Culture: Listed as a wetlands indicator species by the USDA, Cyrillas cultivate readily in an ordinary garden situation as far north as zone 5 and thrive happily with minimum water after establishment. It can grow in soil that is periodically wet but well drained. In the boggy soil where it grows in the wild, the soil is sandy and loose and the roots grow close to the soil surface, allowing the water to drain through the roots. Plant it in light, acid, loose, medium, fertile soil in full sun. C. arida species may not do as well in wet soil as the other two species since it is found in a scrub habitat. It is new to cultivation and I doubt if anyone knows whether it will or not at the present time. Cyrillas, like other contorted shrubs, are best left unpruned so give it at least an 8’ wide space to spread. It is fast growing in youth but it will take many years to reach its ultimate spread. Use container grown plants and transplant them in late fall or winter. All of the Cyrillas are very pest and disease resistant. They like to be fertilized.

Propagation: Seeds ripen to a golden brown by early fall and can be collected well into winter. They can be dry stored in a refrigerator and later planted without any prior treatment. Softwood cuttings can be made from May through September. Treated with a rooting hormone, under mist, rooting is close to 100%. Most cuttings will have roots within 12 weeks, but some take longer so it's best to use sand as the rooting medium. Rooted cuttings grow very fast if fertilized and containers over winter with no problem. Branches that weep are good candidates for ground layering.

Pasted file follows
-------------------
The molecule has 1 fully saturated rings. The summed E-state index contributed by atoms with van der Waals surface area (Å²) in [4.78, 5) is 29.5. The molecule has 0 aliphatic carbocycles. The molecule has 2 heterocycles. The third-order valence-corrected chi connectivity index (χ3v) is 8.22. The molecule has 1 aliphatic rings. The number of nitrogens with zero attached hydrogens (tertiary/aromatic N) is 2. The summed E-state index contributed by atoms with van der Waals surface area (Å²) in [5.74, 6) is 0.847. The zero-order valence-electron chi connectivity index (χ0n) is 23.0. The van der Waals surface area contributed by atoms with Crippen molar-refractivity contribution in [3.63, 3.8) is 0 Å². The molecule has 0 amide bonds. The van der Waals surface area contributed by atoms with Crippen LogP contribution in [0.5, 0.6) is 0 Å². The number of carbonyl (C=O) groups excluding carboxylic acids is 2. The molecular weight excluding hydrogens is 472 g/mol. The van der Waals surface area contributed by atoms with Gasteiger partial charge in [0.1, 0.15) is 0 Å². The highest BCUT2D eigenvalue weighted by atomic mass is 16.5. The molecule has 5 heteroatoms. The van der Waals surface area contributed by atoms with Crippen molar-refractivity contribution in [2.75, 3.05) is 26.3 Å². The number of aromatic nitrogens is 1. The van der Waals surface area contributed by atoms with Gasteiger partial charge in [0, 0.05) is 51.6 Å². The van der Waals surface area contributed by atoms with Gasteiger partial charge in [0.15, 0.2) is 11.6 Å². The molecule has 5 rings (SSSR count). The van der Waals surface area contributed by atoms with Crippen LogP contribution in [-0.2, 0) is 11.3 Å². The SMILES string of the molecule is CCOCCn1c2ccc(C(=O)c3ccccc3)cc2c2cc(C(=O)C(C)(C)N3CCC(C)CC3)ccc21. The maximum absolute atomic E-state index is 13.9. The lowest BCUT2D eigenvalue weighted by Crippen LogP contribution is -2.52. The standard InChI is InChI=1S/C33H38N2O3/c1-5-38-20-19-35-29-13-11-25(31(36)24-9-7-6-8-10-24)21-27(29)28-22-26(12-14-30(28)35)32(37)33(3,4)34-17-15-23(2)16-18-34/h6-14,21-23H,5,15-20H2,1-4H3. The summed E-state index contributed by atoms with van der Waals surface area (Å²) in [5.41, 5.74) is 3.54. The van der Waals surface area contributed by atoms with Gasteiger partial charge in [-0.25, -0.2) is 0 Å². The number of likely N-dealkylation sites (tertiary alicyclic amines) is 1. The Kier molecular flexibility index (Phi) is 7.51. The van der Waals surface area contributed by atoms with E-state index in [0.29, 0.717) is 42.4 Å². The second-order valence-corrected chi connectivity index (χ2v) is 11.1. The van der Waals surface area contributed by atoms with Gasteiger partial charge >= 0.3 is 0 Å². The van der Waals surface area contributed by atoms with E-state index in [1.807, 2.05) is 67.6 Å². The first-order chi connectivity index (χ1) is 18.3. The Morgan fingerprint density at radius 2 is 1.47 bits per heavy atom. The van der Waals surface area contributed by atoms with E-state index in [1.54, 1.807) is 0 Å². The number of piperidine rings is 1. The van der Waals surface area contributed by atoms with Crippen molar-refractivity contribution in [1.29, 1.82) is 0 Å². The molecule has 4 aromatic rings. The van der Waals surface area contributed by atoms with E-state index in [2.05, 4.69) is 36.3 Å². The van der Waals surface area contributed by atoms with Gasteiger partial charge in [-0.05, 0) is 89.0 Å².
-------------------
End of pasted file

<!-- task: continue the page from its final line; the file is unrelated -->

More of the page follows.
Garden Use: Use the small leaf species in foundation corner plantings or between the windows plantings. These would also do well in containers and rooftop gardens. All of the species are naturals for lake and streamside plantings. Swamp titi makes a good specimen planting either in a large landscape or small garden. All combine nicely with Cliftonia, hollies, viburnums and grasses.

SOURCES:


Wilkerson Mill Gardens Woodlanders, Inc.
9595 Wilkerson Mill Rd. 1128 Colleteon Ave.
Palmetto, GA 30268 Aiken, SC 29801
(770) 463-2400 (803) 648-7522

Georgia Perimeter College Native Plant Botanical Garden
3251 Panthersville Road
Decatur, GA 30034
678-891-2668

REFERENCES:

Duncan, W.H. and Marion B. Duncan. 1988. Trees of the Southeastern United States. UGA Press, Athens, GA.

Gleason, H.A. 1952. The New Britton & Brown Illustrated Flora of the Northeastern United States and Adjacent Canada. 3 vols. Hafner Press, NY.

Godfrey,R.K. 1988. Trees, Shrubs, And Woody Vines of Northern Florida and Adjacent Georgia and Alabama. UGA Press, Athens, GA.

Small, John K. 1933. Manual of Southeastern Flora, UNC Press, Chapel Hill, NC.

Woodlanders Nursery Catalogue. Fall 1999-Spring 2000